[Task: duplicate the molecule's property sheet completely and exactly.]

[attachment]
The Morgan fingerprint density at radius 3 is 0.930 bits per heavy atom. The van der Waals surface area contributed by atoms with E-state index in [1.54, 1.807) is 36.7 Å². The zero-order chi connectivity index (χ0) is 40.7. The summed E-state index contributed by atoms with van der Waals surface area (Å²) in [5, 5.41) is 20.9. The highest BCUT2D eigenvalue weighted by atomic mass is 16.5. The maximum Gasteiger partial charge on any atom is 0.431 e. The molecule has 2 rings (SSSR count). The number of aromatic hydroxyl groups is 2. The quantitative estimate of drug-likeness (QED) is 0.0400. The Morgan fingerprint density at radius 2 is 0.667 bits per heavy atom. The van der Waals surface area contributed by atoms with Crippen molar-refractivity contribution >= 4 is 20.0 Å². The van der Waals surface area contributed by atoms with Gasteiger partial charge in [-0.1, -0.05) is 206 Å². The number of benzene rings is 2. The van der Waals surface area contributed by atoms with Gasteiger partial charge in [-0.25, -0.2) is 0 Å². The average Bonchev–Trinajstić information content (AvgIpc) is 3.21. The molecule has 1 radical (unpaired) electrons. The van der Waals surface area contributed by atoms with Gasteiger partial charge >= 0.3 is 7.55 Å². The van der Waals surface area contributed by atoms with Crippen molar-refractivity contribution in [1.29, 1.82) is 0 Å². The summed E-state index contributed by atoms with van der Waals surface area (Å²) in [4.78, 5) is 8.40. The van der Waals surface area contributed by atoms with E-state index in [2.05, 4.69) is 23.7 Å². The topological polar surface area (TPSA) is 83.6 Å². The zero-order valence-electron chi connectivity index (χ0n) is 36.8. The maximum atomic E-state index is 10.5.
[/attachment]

The Morgan fingerprint density at radius 3 is 0.930 bits per heavy atom. The van der Waals surface area contributed by atoms with E-state index in [1.54, 1.807) is 36.7 Å². The zero-order chi connectivity index (χ0) is 40.7. The summed E-state index contributed by atoms with van der Waals surface area (Å²) in [5, 5.41) is 20.9. The highest BCUT2D eigenvalue weighted by atomic mass is 16.5. The maximum Gasteiger partial charge on any atom is 0.431 e. The molecule has 2 rings (SSSR count). The number of aromatic hydroxyl groups is 2. The quantitative estimate of drug-likeness (QED) is 0.0400. The Morgan fingerprint density at radius 2 is 0.667 bits per heavy atom. The van der Waals surface area contributed by atoms with Crippen molar-refractivity contribution >= 4 is 20.0 Å². The van der Waals surface area contributed by atoms with Gasteiger partial charge in [-0.1, -0.05) is 206 Å². The number of benzene rings is 2. The van der Waals surface area contributed by atoms with Gasteiger partial charge in [-0.25, -0.2) is 0 Å². The average Bonchev–Trinajstić information content (AvgIpc) is 3.21. The molecule has 1 radical (unpaired) electrons. The van der Waals surface area contributed by atoms with Gasteiger partial charge >= 0.3 is 7.55 Å². The van der Waals surface area contributed by atoms with Crippen molar-refractivity contribution in [1.29, 1.82) is 0 Å². The summed E-state index contributed by atoms with van der Waals surface area (Å²) in [4.78, 5) is 8.40. The van der Waals surface area contributed by atoms with E-state index in [2.05, 4.69) is 23.7 Å². The topological polar surface area (TPSA) is 83.6 Å². The zero-order valence-electron chi connectivity index (χ0n) is 36.8. The maximum atomic E-state index is 10.5.